For these specific reasons, lasting survival after a lung transplant is not as promising as it is after other organ transplants, like kidney or liver. Still, around eightieth of individuals survive a minimum of one year once a lung transplant is done. After 3 years, between 55% and 70% of those receiving lung transplants are alive. Age at the time of transplant is the most vital factor influencing lung transplant survival.
You can expect to remain in the ICU for a few days after the procedure. Your vital signs will be required to be closely monitored. You’ll likely be hooked up to a mechanical ventilator to help you breathe. Tubes will be connected to your chest to empty any fluid buildup. Your entire stay in the hospital may last weeks, but it may be shorter. How long you can stay will depend on how soon you recover.
Over the next 3 months, you'll have regular appointments with your lung transplant team. The doctors will monitor any signs of infection, rejection, or other problems. You’ll be required to live close to the transplant centre. Before you are allowed to leave the hospital, you’ll be given instructions on how to care for your surgical wound. You’ll even be told about any restrictions on medication.
Most probably, your medications will include one or more types of immunosuppressants such as:
Immunosuppressants are important after your transplant since they help stop your body from being offensive to your new lung. You’ll be required to take these medications for the remaining period of your life.
However, they leave you receptive to infections and alternative issues. Make sure to talk to your doctor about all the possible side effects.
You may also be given:
After a lung transplant, you'll step by step begin to feel stronger. The final goal is for you to live without requiring external oxygen. Making sure your body accepts the new lungs is important to your success and recovery.
The first few months after a lung transplant surgery are when you have the highest risk of infection or rejection. That's why you will need to remain within one hour of the hospital for at least two to three months after discharge or as directed by your transplant team. You must also have a caregiver with you at all times during these first few months. You and your caregiver should arrange for a house, which is not a medical facility, close to the hospital till you can come home. You’ll also need to monitor the site of the incision to avoid chances of any infections. Follow the directions shown by your transplant nurse before leaving the hospital.
At first, you'll have frequent follow-up visits so that the lung transplant team can be sure that you are healing properly. After that, you will return to the hospital's post-transplant clinic at least every 2 months for a 2-day visit for the first year. This will vary based mostly upon testing results at any visit.
Lung biopsy is the sole approach for your doctor to work out whether or not your body is accepting or rejecting the new lung or lungs. That's why it's so important that you come to all your follow-up appointments.
During these visits, you will have:
You’ll need to continue with the anti-rejection drugs throughout your life. Your doctor will monitor how you respond to them and make adjustments if required. Anti-rejection drugs make you more susceptible to developing infections. After a lung transplant surgery, limit your exposure to people with sickness or places where people are contagious.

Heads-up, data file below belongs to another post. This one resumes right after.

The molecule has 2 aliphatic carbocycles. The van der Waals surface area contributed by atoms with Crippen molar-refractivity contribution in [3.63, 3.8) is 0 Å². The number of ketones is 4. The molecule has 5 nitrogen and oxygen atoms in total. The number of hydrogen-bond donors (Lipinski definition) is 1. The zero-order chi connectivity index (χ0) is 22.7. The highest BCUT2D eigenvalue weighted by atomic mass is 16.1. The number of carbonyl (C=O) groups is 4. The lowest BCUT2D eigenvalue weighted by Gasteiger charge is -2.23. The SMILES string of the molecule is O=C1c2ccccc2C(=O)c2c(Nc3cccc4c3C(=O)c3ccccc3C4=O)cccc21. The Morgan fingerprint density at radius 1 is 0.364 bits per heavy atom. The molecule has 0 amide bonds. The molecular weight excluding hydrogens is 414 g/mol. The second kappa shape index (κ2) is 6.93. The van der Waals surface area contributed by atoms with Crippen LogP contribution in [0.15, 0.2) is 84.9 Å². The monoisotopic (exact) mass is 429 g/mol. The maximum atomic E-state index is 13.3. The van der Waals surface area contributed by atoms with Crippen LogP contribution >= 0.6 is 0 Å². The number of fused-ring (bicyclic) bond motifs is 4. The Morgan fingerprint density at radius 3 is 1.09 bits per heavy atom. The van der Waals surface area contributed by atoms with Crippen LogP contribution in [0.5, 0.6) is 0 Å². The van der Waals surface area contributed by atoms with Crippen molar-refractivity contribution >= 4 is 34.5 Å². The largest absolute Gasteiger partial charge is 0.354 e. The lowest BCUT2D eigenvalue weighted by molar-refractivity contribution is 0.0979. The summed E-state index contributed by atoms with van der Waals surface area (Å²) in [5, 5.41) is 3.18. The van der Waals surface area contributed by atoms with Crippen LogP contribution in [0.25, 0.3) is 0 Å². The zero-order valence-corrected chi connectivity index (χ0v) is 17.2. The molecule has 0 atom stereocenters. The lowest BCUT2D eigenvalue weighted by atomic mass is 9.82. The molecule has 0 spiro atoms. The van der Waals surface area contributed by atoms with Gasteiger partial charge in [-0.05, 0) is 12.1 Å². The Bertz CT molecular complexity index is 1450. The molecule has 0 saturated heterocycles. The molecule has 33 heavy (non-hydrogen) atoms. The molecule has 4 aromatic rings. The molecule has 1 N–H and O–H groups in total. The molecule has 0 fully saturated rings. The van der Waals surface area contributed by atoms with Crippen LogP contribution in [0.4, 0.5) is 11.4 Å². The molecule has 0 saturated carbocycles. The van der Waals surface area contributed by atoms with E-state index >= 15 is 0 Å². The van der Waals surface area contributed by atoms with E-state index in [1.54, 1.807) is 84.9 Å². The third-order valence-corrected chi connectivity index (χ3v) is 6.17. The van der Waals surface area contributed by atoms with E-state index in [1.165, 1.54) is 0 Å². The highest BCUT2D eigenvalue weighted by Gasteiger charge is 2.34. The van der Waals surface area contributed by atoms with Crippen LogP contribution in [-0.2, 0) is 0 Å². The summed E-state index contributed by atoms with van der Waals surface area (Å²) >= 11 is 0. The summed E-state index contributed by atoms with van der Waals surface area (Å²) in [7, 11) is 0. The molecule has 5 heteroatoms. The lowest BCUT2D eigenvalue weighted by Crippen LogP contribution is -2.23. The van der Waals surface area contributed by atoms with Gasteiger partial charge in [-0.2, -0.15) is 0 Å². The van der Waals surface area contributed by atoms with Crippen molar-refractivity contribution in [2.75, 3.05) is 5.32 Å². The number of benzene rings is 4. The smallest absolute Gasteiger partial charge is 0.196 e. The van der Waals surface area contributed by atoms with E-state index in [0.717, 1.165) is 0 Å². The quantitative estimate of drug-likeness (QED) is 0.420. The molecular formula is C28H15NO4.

In case you feel you have any signs of infection including a fever over 100.4°, chills, swelling, redness, or fluid draining from the incision site, you can reach out to us.
Being a caregiver is a big responsibility. You may want over one person to assist you for the primary few months once your lung transplant is done.
A lung transplant caregiver will:
The transplant team will continue to be a resource for you and will remain in contact with you, even after you leave the hospital. Lung transplantation can help patients live longer and have a better quality of life. However, you will need to take an active role to help make your transplant a success.
After your surgery, it’s important to maintain an optimum weight. This allows your new lungs to work at their best function. Excess weight will increase the work your lungs should do to pump your blood to all or any of the cells of your body. Excess weight will also cause stress on your joints and lead to pain; it also stresses your bones, making them more prone to breaking. The best way to control your weight is with the correct diet and exercise. After transplantation, diet becomes a very important part of your life. The drugs you take to prevent rejection have several side effects that make a “heart-healthy” diet a necessity. The doctor will work with you to develop a healthy and controlled consumption attempt to assist you to maintain your optimum weight.
These commonly-used substances can be eliminated or severely restricted in your new healthy manner.
Caffeine is a stimulant of the central nervous system and can overstimulate your heart. Some are extremely sensitive to caffeine intake than others. It can cause insomnia, heartbeat irregularities, and diarrhoea. Even a moderate amount of caffeine can promote headaches, trembling and nervousness. Your doctor will advise you on the need to limit your use of caffeinated products like coffee, tea, chocolate, and sodas.
Alcohol consumption ought to be eliminated or severely restricted after your transplant. Alcoholic beverages are high in calories, low in nutrients and can increase the level of triglycerides in your blood. Even more important is the fact that alcohol can impair your liver’s function. Several transplant medications are broken down in the liver. So, for your medications to work properly and safeguard your new lung from rejection, it's essential that your liver be healthy and properly functioning.
Smoking tobacco is a high-risk activity. We strongly recommend that you do not smoke. Smoking lessens the ability of your red blood cells to carry oxygen; less oxygen reaches your tissues, decreasing your ability to heal. Smoking constricts your blood vessels, especially those in your legs, arms, and heart. All of these problems are accentuated in individuals taking immunosuppressive medications.